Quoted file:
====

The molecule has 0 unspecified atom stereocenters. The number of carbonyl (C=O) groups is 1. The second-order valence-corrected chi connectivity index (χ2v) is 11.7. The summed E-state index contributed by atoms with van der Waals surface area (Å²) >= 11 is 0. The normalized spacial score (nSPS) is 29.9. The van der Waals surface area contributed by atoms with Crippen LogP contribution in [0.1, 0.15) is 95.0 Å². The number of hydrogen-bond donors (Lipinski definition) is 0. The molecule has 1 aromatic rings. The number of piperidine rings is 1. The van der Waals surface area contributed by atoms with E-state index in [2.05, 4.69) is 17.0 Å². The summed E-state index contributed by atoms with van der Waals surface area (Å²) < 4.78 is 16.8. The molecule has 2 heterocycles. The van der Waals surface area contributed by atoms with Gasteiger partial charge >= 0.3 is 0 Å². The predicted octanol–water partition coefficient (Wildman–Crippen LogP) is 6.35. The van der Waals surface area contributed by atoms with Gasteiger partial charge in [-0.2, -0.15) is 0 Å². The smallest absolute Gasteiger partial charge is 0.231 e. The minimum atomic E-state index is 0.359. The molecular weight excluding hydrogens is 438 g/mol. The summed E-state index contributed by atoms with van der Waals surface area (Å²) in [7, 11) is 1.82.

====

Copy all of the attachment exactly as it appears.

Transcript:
The molecule has 0 unspecified atom stereocenters. The number of carbonyl (C=O) groups is 1. The second-order valence-corrected chi connectivity index (χ2v) is 11.7. The summed E-state index contributed by atoms with van der Waals surface area (Å²) >= 11 is 0. The normalized spacial score (nSPS) is 29.9. The van der Waals surface area contributed by atoms with Crippen LogP contribution in [0.1, 0.15) is 95.0 Å². The number of hydrogen-bond donors (Lipinski definition) is 0. The molecule has 1 aromatic rings. The number of piperidine rings is 1. The van der Waals surface area contributed by atoms with E-state index in [2.05, 4.69) is 17.0 Å². The summed E-state index contributed by atoms with van der Waals surface area (Å²) < 4.78 is 16.8. The molecule has 2 heterocycles. The van der Waals surface area contributed by atoms with Gasteiger partial charge >= 0.3 is 0 Å². The predicted octanol–water partition coefficient (Wildman–Crippen LogP) is 6.35. The van der Waals surface area contributed by atoms with Gasteiger partial charge in [-0.2, -0.15) is 0 Å². The smallest absolute Gasteiger partial charge is 0.231 e. The minimum atomic E-state index is 0.359. The molecular weight excluding hydrogens is 438 g/mol. The summed E-state index contributed by atoms with van der Waals surface area (Å²) in [7, 11) is 1.82.